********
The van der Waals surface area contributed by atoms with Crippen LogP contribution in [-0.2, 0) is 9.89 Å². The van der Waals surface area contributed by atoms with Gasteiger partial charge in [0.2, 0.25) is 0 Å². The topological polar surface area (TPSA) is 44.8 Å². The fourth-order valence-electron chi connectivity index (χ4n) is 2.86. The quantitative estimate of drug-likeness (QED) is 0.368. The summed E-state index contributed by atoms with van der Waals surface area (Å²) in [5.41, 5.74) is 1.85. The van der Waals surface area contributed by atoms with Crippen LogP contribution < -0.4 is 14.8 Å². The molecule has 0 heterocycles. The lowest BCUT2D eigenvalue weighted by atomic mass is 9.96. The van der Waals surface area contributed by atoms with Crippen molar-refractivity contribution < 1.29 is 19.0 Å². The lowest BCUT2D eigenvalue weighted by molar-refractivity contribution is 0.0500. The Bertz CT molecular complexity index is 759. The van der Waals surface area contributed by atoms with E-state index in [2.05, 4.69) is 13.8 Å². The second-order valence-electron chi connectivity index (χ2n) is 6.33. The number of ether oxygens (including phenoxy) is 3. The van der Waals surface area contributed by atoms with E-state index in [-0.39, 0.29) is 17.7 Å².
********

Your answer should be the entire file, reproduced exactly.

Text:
The van der Waals surface area contributed by atoms with Crippen LogP contribution in [-0.2, 0) is 9.89 Å². The van der Waals surface area contributed by atoms with Gasteiger partial charge in [0.2, 0.25) is 0 Å². The topological polar surface area (TPSA) is 44.8 Å². The fourth-order valence-electron chi connectivity index (χ4n) is 2.86. The quantitative estimate of drug-likeness (QED) is 0.368. The summed E-state index contributed by atoms with van der Waals surface area (Å²) in [5.41, 5.74) is 1.85. The van der Waals surface area contributed by atoms with Crippen LogP contribution < -0.4 is 14.8 Å². The molecule has 0 heterocycles. The lowest BCUT2D eigenvalue weighted by atomic mass is 9.96. The van der Waals surface area contributed by atoms with Crippen molar-refractivity contribution < 1.29 is 19.0 Å². The lowest BCUT2D eigenvalue weighted by molar-refractivity contribution is 0.0500. The Bertz CT molecular complexity index is 759. The van der Waals surface area contributed by atoms with E-state index in [2.05, 4.69) is 13.8 Å². The second-order valence-electron chi connectivity index (χ2n) is 6.33. The number of ether oxygens (including phenoxy) is 3. The van der Waals surface area contributed by atoms with E-state index in [-0.39, 0.29) is 17.7 Å².